Lee and some of her classmates entered the Innovate in Artificial Intelligence Pitch Competition sponsored by UBS. They used databases to build a model to rate the economic vibrancy of New Jersey communities, identifying 14 key factors.

“I learned that defining ‘economically vibrant’ locations valued community, welfare and education just as much as financial wellness and retirement homes,” she said. Her team earned second place.

They also entered the Hult Prize global startup competition, which task students with creating businesses to better the planet. She and her teammates developed a proposal to mitigate methane levels and toxic runoff by upcycling cow manure. They won third place at the Rutgers University round and then competed virtually in the regional semi-finals held in Mexico against 70 other teams.

“This competition gave me valuable experience in what it takes to plan, strategize, and grow a business from the ground up,” Lee said. As a sophomore, she served as campus director for the Hult Prize, recruiting and mentoring teams for the competition.

Lee struck out on her own for the 2020 Draper Competition for Collegiate Women Entrepreneurs. She pitched a new line of affordable, stylish professional clothing for young women. She went through several rounds and made it to the semifinals.

Lee said she could not emphasize enough how much the mentoring she has had at RBS has contributed to her successes. For every pitch competition she’s been in, she turned to Professor Patel and Professor Gary Minkoff. “I wanted feedback from them for everything,” she said.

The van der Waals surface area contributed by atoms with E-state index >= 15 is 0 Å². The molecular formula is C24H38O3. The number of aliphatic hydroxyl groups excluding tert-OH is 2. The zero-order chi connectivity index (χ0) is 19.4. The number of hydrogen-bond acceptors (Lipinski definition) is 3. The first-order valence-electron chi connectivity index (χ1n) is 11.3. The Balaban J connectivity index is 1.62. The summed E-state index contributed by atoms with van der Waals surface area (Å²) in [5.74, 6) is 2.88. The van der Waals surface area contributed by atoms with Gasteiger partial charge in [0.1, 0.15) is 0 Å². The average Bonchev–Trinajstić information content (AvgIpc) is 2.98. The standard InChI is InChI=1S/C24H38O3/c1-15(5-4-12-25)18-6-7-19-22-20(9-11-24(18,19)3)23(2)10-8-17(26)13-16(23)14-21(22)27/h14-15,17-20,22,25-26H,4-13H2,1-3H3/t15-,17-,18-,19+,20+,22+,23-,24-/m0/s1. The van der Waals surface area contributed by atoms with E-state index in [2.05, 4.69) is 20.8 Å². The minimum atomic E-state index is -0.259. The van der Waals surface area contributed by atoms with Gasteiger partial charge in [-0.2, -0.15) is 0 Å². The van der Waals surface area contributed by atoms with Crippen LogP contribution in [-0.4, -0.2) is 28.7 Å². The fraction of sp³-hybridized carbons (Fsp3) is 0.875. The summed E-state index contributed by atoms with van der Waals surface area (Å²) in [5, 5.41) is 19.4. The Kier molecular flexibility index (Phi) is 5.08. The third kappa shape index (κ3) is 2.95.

Lee credits her RSVP mentor, Ranjeeka Sharma, a recent RBS graduate, with piquing her interest in supply chain. Sharma’s influence helped Lee make the decision to double-major in supply chain and that helped her to land a co-op at L’Oreal.

During the fall semester, she worked in the company’s New York headquarters, helping product lines launch influencer and marketing campaigns, she said. Lee helped connect L’Oreal subsidiaries with marketing companies that specialize in digital and creative services, TikTok and influencer advertising.

Lee took the RSVP reins from Sharma, becoming president of the organization in August. In the leadership role, she recruits members, oversees mentorship events, communicates with members, organizes case competitions, and helps members connect with corporations for interviews. Lee is also involved in Rutgers Women in Business, Women BUILD and Delta Sigma Pi, RBS’s professional co-ed business fraternity. “I enjoy spending time with people who may or may not be like me, but have similar passions,” she said.

Lee intends to work in technology and fashion as she continues to build a foundation for her own startup. One day, she plans to pursue a career in politics.

“I find something new to do every day at Rutgers,” she said. “Getting involved was the best decision I’ve made in my time here.”


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SOURCE Rutgers Business School-Newark and New Brunswick